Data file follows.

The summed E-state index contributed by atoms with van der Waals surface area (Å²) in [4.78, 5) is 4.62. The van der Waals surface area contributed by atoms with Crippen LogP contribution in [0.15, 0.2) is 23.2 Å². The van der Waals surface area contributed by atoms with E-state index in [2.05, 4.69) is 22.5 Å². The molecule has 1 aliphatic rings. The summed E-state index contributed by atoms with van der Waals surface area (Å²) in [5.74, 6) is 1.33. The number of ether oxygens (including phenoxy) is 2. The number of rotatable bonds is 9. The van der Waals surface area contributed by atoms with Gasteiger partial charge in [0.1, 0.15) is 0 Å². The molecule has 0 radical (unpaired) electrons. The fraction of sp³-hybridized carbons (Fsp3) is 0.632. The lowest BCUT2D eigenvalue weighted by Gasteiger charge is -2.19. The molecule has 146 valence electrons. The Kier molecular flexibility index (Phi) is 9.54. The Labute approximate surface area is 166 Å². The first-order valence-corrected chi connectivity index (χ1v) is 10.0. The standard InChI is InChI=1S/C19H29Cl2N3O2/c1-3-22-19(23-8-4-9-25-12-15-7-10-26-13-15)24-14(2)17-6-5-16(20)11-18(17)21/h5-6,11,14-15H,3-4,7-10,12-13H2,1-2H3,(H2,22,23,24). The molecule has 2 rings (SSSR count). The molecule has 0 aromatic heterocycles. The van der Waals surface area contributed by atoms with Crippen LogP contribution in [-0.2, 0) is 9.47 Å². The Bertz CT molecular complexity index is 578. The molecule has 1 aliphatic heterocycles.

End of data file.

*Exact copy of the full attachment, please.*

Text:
The summed E-state index contributed by atoms with van der Waals surface area (Å²) in [4.78, 5) is 4.62. The van der Waals surface area contributed by atoms with Crippen LogP contribution in [0.15, 0.2) is 23.2 Å². The van der Waals surface area contributed by atoms with E-state index in [2.05, 4.69) is 22.5 Å². The molecule has 1 aliphatic rings. The summed E-state index contributed by atoms with van der Waals surface area (Å²) in [5.74, 6) is 1.33. The number of ether oxygens (including phenoxy) is 2. The number of rotatable bonds is 9. The van der Waals surface area contributed by atoms with Gasteiger partial charge in [0.1, 0.15) is 0 Å². The molecule has 0 radical (unpaired) electrons. The fraction of sp³-hybridized carbons (Fsp3) is 0.632. The lowest BCUT2D eigenvalue weighted by Gasteiger charge is -2.19. The molecule has 146 valence electrons. The Kier molecular flexibility index (Phi) is 9.54. The Labute approximate surface area is 166 Å². The first-order valence-corrected chi connectivity index (χ1v) is 10.0. The standard InChI is InChI=1S/C19H29Cl2N3O2/c1-3-22-19(23-8-4-9-25-12-15-7-10-26-13-15)24-14(2)17-6-5-16(20)11-18(17)21/h5-6,11,14-15H,3-4,7-10,12-13H2,1-2H3,(H2,22,23,24). The molecule has 2 rings (SSSR count). The molecule has 0 aromatic heterocycles. The van der Waals surface area contributed by atoms with Crippen LogP contribution in [-0.2, 0) is 9.47 Å². The Bertz CT molecular complexity index is 578. The molecule has 1 aliphatic heterocycles.